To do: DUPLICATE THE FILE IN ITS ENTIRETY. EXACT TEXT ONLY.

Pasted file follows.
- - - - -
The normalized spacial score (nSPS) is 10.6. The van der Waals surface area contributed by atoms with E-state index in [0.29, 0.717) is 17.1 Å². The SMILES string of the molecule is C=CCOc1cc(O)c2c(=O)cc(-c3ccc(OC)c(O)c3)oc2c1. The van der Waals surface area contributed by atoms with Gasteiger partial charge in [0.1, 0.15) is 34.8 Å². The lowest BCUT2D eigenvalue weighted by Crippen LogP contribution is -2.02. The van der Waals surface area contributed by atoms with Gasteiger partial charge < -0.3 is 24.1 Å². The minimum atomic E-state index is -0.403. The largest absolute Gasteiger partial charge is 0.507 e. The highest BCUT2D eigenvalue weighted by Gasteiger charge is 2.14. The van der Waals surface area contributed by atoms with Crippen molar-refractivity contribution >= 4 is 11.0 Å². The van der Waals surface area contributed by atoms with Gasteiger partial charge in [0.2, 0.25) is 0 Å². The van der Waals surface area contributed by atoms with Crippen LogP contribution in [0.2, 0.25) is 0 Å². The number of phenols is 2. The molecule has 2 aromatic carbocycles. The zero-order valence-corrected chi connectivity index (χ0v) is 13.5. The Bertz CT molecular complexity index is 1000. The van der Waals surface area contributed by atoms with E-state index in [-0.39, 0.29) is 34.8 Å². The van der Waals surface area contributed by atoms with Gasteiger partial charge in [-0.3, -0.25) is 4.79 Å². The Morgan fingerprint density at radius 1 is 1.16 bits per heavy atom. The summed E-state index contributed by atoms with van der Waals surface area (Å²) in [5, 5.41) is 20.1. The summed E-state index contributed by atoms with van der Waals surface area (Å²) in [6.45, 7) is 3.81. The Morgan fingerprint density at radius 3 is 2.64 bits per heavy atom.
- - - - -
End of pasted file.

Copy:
The normalized spacial score (nSPS) is 10.6. The van der Waals surface area contributed by atoms with E-state index in [0.29, 0.717) is 17.1 Å². The SMILES string of the molecule is C=CCOc1cc(O)c2c(=O)cc(-c3ccc(OC)c(O)c3)oc2c1. The van der Waals surface area contributed by atoms with Gasteiger partial charge in [0.1, 0.15) is 34.8 Å². The lowest BCUT2D eigenvalue weighted by Crippen LogP contribution is -2.02. The van der Waals surface area contributed by atoms with Gasteiger partial charge < -0.3 is 24.1 Å². The minimum atomic E-state index is -0.403. The largest absolute Gasteiger partial charge is 0.507 e. The highest BCUT2D eigenvalue weighted by Gasteiger charge is 2.14. The van der Waals surface area contributed by atoms with Crippen molar-refractivity contribution >= 4 is 11.0 Å². The van der Waals surface area contributed by atoms with Gasteiger partial charge in [0.2, 0.25) is 0 Å². The van der Waals surface area contributed by atoms with Crippen LogP contribution in [0.2, 0.25) is 0 Å². The number of phenols is 2. The molecule has 2 aromatic carbocycles. The zero-order valence-corrected chi connectivity index (χ0v) is 13.5. The Bertz CT molecular complexity index is 1000. The van der Waals surface area contributed by atoms with E-state index in [-0.39, 0.29) is 34.8 Å². The van der Waals surface area contributed by atoms with Gasteiger partial charge in [-0.3, -0.25) is 4.79 Å². The Morgan fingerprint density at radius 1 is 1.16 bits per heavy atom. The summed E-state index contributed by atoms with van der Waals surface area (Å²) in [5, 5.41) is 20.1. The summed E-state index contributed by atoms with van der Waals surface area (Å²) in [6.45, 7) is 3.81. The Morgan fingerprint density at radius 3 is 2.64 bits per heavy atom.